What the Physician Must Perceive – Curability

A discussion the third aphorism dealing with the knowledge a physician must have to cure the sick. This includes knowledge of disease, knowledge of medicinal powers of drug substances and the knowledge of laws to apply the later to former….

Organon Section 3. If the physician clearly perceives what is to be cured in diseases, that is to say, in every individual case of disease: if he clearly perceives what is curative in medicines that is to say, in each individual medicine; and if he knows how to adapt, according to clearly-defined principles, what is curative in medicines to what he has discovered to be undoubtedly morbid in the patient, so that recovery must ensure-to adapt it as well in respect to the suitability of the medicine most appropriate according to its mode of action to the case before him, as also in respect to the exact mode of preparation and quantity of it required, and the proper period for repeating the dose; if finally, he knows the obstacles to recovery in each case and is aware how to remove them so that the restoration may be permanent: then he understands how to treat judiciously and rationally, and he is a true practitioner of the healing art.

The translator has correctly used here the word “perceive.” which is to see into, not merely to look upon with the external eye, but to clearly understand, to apprehend with the mind and understanding. If Hahnemann had said “see ” instead of perceive,” it might have been taken to mean seeing with the eye a tumor to be cut or by opening the abdomen, to see the diseased kidney, or, by examination of the urine, to see that there is albumen or sugar present, by removing which in some mysterious way the patient would be cured.

It is evident by this Hahnemann did not look upon pathological change or morbid anatomy as that which in disease constitutes the curative indication. The physician must perceive in the disease that which is to be cured, and the curative indication in each particular case of disease is the totality of the symptoms, i.e., the disease is represented or expressed by the totality of the symptoms, and this totality (which is the speech of nature) is not itself the ease of the disease, it only represents the disorder in the internal economy. This totality, which is really external, a manifestation in the tissues, will arrange itself into form to present, as it were, to the physician the internal disorder.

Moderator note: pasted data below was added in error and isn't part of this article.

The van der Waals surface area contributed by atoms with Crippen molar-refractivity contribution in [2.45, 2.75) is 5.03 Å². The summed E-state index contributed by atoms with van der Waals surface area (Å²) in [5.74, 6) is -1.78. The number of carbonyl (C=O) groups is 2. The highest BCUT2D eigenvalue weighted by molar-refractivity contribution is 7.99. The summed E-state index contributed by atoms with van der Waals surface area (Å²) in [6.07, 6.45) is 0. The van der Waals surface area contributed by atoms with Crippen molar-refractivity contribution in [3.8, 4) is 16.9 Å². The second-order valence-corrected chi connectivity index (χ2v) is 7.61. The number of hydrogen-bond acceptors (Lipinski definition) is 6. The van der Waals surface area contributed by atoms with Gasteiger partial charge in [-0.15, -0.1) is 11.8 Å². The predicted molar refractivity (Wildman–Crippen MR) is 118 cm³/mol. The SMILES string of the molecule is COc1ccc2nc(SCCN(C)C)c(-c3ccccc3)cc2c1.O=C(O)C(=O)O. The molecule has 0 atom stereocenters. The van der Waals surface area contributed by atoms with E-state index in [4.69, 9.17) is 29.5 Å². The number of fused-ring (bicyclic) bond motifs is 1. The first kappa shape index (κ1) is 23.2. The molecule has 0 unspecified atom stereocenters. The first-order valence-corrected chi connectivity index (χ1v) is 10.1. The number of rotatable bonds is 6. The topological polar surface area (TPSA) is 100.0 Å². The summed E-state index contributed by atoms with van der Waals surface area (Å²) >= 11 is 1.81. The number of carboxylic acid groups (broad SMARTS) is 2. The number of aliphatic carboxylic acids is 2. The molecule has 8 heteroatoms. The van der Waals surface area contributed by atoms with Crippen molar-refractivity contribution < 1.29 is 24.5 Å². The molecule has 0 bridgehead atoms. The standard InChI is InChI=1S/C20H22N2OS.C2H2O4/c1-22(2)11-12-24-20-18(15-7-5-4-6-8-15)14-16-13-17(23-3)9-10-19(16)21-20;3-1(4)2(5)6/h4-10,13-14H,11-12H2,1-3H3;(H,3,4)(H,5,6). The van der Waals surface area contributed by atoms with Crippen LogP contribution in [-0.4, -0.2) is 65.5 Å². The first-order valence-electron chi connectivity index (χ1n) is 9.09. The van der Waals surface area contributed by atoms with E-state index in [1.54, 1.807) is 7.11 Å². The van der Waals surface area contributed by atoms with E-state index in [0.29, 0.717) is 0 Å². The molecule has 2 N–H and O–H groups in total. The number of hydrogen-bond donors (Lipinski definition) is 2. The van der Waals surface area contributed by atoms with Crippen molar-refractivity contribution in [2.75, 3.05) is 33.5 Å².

The first thing to be considered in a case is, What are the curative indications in this case? What signs and symptoms call the physician’s attention as curative signs and symptoms? This means not every manifestation is a curative indication. The results of disease occurring in the tissues, in chronic diseases, such as cancerous changes, tumors, etc., are of such a character that they cannot constitute curative signs; but those things which are curable, which are capable of change, which can be materially affected by the administration of remedies, the physician must know, they are the curative indications.

The physicians ought to have a well-grounded idea of government and law to which there are no exceptions; he ought to see the cause of disease action to be from centre to circumference, from the innermost of the man to his outermost. If law and government are present, then law directs every act taking place in the human system. Every government is from the centre to the circumference. Look at it politically. Whenever the system of central political government is not bowed to, anarchy and loss of confidence prevail. There are also commercial centres. We must recognize London, Paris, and New York as centres of commercial government in their different spheres.

Even the spider entrenches himself in his web and governs his universe, from the centre. There cannot be two governments; such would lead to confusion. There is but one unit in every standard. In man the centre of government is in the cerebrum and from it every nerve cell is governed. From it all actions take place for good or evil, for order or disorder; from it disease begins the healing process. It is not from external things that man becomes sick, not from bacteria nor environment, but from causes in himself. If the homoeopath does not see this, he cannot have a true perception of disease. Disorder in the vital economy is the primary state of affairs, and this disorder manifests itself by signs and symptoms.

In perceiving what is to be cured in disease one must proceed from generals to particulars, study disease in its most general features, not as seen upon one particular individual, but upon the whole human race. We will endeavour to bring this idea before the mind by taking as an example one of the acute miasms, not for the purpose of diagnosis, as this is easy, but to arrange it for a therapeutic examination. Let us take an epidemic, say, of scarlet fever, or grippe, or measles, or cholera.